The remainder of the circuitry shown in FIG. 3 is devoted to the regulated power supply F5. It is connected to the load via the fuse fs; the grounded rails via a connection between diodes D4 and D6; to the operational amplifiers voltage supply via the grounded terminals of diodes D5 and D6 as well as resistors R18, R19, and R21 and capacitor C6 and the emitter leg of amplifier T6; and to the multiplier via the power side capacitor C10.
The stated purpose of the active impedance multiplier circuit is to make a low impedance legitimate load device having an impedance ZL appear to have an impedance of (1 + K) ZL, where K is a constant of the multiplier. Typically, K is about 30 although numbers as high as 120 have been obtained. Ideally, when this is achieved, the AC current through the multiplier and legitimate load is kept near zero.
When considering a system such as the FIG. 1 system, other factors should be taken into consideration. For example, the location at which the fault occurs is important because the wire or cable of the trolley has its own impedance of about 35 ohms per mile at 3 kHz. In our actual working embodiment, the effect of this added variable impedance was considered and compensated for in obtaining an acceptable overall response.
One application of the invention is illustrated in FIG. 1 which shows a fault detecting system. Other applications of the impedance multiplier are possible. The only function of our invention is to create the effect of a very high impedance in a normally low impedance legitimate load. Once this impedance is increased, the particular circuit arrangement or the system will dictate the operational effect thereof. To illustrate another possible ramification of our invention other than its use in a fault detector system, say it was desired to transmit a voice communication signal over a long distance, like 12 to 15 miles, on a wire. Legitimate loads (DC) are presumed to be operated over the same line at the same time the signal for the voice communication is being transmitted. The problem is to prevent the voice signal from disappearing down the loads before it gets to the receiver end. What we propose to do is use basically the same impedance multiplier operated by an amplitude or frequency modulated signal of about 88 kHz. The multiplier in such a set up may multiply impedances to the legitimate loads as discussed in the fault detection system or it could effectively add to the loads depending on the internal current or voltage generator characteristics of the multiplier.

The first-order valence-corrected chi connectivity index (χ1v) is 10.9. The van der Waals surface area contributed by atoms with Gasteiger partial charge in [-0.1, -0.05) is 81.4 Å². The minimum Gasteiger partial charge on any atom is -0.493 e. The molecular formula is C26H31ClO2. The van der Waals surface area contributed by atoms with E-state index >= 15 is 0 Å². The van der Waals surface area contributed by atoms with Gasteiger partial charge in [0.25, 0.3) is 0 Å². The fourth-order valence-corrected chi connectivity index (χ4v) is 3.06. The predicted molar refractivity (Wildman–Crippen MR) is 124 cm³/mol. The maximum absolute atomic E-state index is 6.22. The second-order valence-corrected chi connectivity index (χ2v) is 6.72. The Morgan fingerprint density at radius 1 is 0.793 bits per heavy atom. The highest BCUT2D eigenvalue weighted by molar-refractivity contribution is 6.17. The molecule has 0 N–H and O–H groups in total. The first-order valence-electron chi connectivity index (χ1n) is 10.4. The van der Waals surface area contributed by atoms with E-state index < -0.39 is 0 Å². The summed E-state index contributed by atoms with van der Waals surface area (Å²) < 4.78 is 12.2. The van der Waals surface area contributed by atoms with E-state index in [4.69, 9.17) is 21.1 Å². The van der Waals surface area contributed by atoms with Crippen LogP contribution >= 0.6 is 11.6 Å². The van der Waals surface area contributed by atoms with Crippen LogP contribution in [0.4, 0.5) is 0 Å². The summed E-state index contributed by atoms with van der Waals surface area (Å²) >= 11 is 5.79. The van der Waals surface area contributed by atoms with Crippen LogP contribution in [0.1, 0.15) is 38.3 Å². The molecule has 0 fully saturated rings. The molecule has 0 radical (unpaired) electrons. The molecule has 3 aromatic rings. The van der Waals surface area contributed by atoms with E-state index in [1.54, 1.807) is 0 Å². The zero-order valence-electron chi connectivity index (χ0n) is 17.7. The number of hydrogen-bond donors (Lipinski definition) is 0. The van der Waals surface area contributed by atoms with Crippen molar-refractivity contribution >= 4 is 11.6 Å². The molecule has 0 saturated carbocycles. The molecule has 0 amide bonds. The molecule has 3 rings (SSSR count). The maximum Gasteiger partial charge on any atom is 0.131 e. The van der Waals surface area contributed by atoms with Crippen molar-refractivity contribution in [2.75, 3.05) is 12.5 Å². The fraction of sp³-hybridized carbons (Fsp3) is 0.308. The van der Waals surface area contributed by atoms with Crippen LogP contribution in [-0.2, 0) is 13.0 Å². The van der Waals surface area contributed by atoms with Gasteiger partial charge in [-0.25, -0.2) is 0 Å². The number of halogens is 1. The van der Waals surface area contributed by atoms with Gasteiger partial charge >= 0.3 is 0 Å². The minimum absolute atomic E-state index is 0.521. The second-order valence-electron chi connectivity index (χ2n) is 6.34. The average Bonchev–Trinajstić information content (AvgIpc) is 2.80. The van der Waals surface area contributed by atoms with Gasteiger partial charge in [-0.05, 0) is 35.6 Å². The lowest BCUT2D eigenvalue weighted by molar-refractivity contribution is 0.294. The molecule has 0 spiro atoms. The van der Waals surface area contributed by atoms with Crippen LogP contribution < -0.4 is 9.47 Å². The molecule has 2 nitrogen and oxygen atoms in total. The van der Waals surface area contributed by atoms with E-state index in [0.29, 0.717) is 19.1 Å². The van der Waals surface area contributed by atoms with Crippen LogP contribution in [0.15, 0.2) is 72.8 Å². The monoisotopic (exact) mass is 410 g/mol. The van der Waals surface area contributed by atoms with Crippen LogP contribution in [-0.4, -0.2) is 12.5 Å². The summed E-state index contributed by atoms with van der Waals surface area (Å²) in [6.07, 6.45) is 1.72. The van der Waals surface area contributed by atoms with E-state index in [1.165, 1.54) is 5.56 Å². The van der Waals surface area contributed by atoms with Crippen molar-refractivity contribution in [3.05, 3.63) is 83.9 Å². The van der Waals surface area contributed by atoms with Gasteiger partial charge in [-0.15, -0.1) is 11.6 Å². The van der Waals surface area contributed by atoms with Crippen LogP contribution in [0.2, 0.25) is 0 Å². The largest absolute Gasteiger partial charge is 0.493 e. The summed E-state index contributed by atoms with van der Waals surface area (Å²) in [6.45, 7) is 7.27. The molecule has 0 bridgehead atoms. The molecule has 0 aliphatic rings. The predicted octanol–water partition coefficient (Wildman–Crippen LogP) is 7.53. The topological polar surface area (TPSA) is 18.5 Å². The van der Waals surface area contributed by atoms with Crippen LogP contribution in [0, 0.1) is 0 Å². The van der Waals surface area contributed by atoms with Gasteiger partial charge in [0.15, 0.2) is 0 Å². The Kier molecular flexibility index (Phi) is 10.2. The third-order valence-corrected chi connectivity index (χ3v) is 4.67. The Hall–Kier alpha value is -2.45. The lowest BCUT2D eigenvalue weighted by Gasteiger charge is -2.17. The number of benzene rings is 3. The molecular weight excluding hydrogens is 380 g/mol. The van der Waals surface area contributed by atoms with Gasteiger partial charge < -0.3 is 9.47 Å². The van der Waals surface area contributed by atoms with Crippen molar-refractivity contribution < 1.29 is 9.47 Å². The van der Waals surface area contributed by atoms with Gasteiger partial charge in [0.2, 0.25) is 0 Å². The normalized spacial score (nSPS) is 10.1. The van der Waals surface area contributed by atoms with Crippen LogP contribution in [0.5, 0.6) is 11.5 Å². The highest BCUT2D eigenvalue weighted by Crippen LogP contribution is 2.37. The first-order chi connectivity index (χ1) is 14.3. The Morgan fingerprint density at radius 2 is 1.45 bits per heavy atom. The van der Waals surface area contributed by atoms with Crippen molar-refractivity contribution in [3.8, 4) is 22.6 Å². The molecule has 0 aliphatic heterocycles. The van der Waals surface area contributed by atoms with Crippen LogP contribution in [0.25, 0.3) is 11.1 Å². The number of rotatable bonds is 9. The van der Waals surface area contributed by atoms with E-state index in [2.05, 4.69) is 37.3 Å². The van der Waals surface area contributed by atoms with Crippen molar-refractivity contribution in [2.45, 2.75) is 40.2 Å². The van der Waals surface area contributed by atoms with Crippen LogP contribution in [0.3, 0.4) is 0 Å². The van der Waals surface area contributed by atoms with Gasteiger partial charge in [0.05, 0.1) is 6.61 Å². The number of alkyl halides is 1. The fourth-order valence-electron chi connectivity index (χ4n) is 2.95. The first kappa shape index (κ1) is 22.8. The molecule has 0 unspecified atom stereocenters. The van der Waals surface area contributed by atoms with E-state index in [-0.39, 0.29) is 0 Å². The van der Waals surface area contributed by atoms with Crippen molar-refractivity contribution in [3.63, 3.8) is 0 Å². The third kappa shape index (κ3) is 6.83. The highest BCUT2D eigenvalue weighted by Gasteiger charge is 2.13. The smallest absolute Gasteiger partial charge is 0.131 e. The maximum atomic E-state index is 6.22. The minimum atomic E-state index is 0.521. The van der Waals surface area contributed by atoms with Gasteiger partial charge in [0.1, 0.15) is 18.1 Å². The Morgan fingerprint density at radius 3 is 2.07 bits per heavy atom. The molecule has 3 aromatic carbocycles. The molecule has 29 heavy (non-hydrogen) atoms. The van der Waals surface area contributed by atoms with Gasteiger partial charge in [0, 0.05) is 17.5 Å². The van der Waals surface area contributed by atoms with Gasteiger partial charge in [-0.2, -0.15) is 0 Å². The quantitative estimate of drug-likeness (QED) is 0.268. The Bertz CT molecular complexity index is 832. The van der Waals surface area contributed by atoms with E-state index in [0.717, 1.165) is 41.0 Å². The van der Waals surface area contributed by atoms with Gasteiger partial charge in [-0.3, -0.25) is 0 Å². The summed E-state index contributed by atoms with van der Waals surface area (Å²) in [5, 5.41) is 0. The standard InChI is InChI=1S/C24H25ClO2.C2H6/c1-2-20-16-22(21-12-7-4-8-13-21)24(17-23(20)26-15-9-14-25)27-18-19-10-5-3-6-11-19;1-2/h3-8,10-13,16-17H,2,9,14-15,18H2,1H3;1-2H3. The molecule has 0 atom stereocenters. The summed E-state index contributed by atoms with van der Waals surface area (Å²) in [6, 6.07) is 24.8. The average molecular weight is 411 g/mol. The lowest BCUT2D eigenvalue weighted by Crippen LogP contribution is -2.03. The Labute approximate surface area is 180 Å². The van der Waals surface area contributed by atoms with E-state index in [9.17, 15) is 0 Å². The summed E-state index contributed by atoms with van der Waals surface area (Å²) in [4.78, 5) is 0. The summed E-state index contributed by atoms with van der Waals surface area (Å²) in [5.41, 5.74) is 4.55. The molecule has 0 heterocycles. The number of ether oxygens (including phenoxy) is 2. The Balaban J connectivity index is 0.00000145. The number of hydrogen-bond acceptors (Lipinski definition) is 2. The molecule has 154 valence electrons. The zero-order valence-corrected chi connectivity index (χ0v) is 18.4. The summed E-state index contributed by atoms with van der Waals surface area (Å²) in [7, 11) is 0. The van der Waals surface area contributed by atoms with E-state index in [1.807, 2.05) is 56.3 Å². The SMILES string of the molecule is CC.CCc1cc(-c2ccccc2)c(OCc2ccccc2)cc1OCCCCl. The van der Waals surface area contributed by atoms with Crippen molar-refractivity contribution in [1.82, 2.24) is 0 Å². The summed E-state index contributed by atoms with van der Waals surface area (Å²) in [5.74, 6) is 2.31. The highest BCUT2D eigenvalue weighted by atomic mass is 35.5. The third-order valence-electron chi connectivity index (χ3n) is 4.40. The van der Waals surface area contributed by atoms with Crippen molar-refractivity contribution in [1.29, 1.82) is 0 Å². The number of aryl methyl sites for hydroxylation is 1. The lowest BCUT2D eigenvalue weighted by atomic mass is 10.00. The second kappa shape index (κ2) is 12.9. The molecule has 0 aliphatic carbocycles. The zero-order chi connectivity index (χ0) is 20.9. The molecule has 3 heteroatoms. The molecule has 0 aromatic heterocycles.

Other variations and uses for our invention are possible as will be apparent to those skilled in the art. None of the specifically disclosed features, uses, or circuit elements should limit the scope of our invention which is to be measured only by the claims that follow.
|Cited Patent||Filing date||Publication date||Applicant||Title|
|US2248784 *||Jan 18, 1939||Jul 8, 1941||Ass Telephone & Telegraph Co||Electrical signaling system|
|US3075140 *||Apr 13, 1959||Jan 22, 1963||Itt||Attenuator circuit|
|GB1224381A *||Title not available|
|1||*||"Wave Filters Protect Carrier Signals From Shunting Effect of Capacitors", Electrical World, 11/19/1949, pp. 106-108--Ringger, Jr.|
|Citing Patent||Filing date||Publication date||Applicant||Title|
|US4071875 *||Dec 29, 1975||Jan 31, 1978||Texas Instruments Incorporated||Detector apparatus|
|US4296450 *||Oct 5, 1979||Oct 20, 1981||The United States Of America As Represented By The Secretary Of The Interior||Discriminating circuit breaker protection system direct current power distribution systems|
|US4612595 *||Jul 9, 1984||Sep 16, 1986||Peabody Coal Company||DC power control system|
|US4841159 *||Aug 29, 1986||Jun 20, 1989||Peabody Coal Company||Switching and testing system|
|US5124586 *||Aug 16, 1991||Jun 23, 1992||Sgs-Thomson Microelectronics, Inc.||Impedance multiplier|
|US5652537 *||Nov 3, 1995||Jul 29, 1997||Sundstrand Corporation||Impedance multiplier|
|US7079012 *||Jan 21, 2004||Jul 18, 2006||Evans Wetmore||System and method for distributing broadband communication signals over power lines|
|US20050157442 *||Jan 21, 2004||Jul 21, 2005||Evans Wetmore||System and method for distributing broadband communication signals over power lines|
|EP0528659A1 *||Aug 14, 1992||Feb 24, 1993||Sgs-Thomson Microelectronics, Inc.||Impedance multiplier|
|U.S. Classification||361/42, 361/113, 340/310.15, 307/3, 361/98, 333/213, 340/12.36|